I really don't want to sound like some Commie on a soap box in Times Square hollering about "redistribution of wealth" or something, but if investors are actually hoping that I'll lose my job (and cheering when I do), that kind of makes them my enemy, wouldn't you say? I want to yell, like Bugs Bunny did in a bunch of cartoons, "Of course you know, this means WAR!" (If I was really a Commie, I'd have Che Guevara as my inspiration. Me, I've got Bugs Bunny.)

If it's okay for them to root for my failure, then it should be okay for me to hope they fall flat on their ass, right? OK, then, I want the stock market to collapse. Totally. I mean like 1929 revisited. We can skip the "diving out of windows" part 'cause I don't want any gory stuff, but I wouldn't mind seeing a few day traders having to sell apples on the corner. I think it would be character building for them to find out what it's like to work for a living.

I especially want that friggin' NASDAQ to go kersploosh into the toilet. That's the market that has the "high tech" stocks, the ones that have never made any money, don't demonstrate any likelihood of making money in the near future and are the darlings of the CNBC crowd. Believe it or not, kids, in the olden days, you bought stock in a company because you thought the company would make money by selling its products at a profit. Nowadays, these dot com IPO deals work on the "greater fool" theory. You buy it at 10, not even knowing what the company makes or if it has a chance to ever be profitable, figuring that some bigger nimrod will buy it from you at 15 or 20 or, if you're really lucky, 200. Of course, he's only buying it figuring that there's an even bigger nimrod out there who will buy if from him at 250. The trouble with this system, as with all pyramid schemes, is that eventually you run out of nimrods with disposable income. At that point, the bottom falls out and the stock is worth less than the original 10. Oops.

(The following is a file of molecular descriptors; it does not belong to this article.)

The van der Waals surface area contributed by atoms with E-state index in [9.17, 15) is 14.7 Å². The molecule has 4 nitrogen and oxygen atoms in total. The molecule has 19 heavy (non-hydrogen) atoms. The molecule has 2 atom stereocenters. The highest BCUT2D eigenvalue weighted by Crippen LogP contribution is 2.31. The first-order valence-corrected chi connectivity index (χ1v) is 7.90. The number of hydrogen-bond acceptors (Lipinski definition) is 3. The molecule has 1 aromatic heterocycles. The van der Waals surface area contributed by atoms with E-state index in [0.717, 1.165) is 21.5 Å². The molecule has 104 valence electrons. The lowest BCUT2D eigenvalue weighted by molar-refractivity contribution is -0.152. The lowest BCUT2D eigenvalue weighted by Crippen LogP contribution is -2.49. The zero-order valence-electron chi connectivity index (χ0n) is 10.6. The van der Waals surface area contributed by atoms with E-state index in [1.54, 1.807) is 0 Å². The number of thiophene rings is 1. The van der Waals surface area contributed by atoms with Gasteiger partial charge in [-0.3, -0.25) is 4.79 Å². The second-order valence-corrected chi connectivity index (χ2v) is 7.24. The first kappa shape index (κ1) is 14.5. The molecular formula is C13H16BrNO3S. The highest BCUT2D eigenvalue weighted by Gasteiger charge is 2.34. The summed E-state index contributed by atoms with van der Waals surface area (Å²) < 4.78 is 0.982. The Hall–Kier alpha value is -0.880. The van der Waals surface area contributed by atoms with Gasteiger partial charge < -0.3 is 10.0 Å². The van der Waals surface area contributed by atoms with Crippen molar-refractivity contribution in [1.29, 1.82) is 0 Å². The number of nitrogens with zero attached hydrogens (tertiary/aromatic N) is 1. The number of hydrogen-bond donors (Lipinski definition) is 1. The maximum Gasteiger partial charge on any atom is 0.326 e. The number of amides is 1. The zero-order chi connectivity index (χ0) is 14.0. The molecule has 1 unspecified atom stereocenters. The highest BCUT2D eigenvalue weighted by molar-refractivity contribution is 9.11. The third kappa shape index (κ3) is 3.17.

In my fantasy, the market has just collapsed and I turn on CNBC. The on-camera analyst looks like crap. His tie is askew, his hair is all messy and he's rambling incoherently about how he's lost every dime he had. Finally, they have to physically remove him from the anchor chair. Ah, what a lovely dream!

OK, so some investors would be wiped out. Nobody in the media seemed to think it was a big deal when blue-collar types got canned and couldn't make their house payments, so why would this be different? The sun would rise the next day as it always does. Millions and millions of rank and file Americans who own no stock would shuffle off to work as they always do. I suspect that not a lot would change for the average person, actually. Slowly, the market would get back on its feet. Maybe, just maybe, this time, though, investors would be wary of putting their money into companies that are basically big, empty shells and return to supporting businesses that actually make stuff and create decent-paying long-term jobs.

Oh, I forgot one part of my little fantasy. The market crash has hit some media types the hardest. Some of the biggest names in show business are completely wiped out. There is a silver lining, though. Tom Brokaw has his very own steam grating and gets to sleep in as late as he wants to, every day!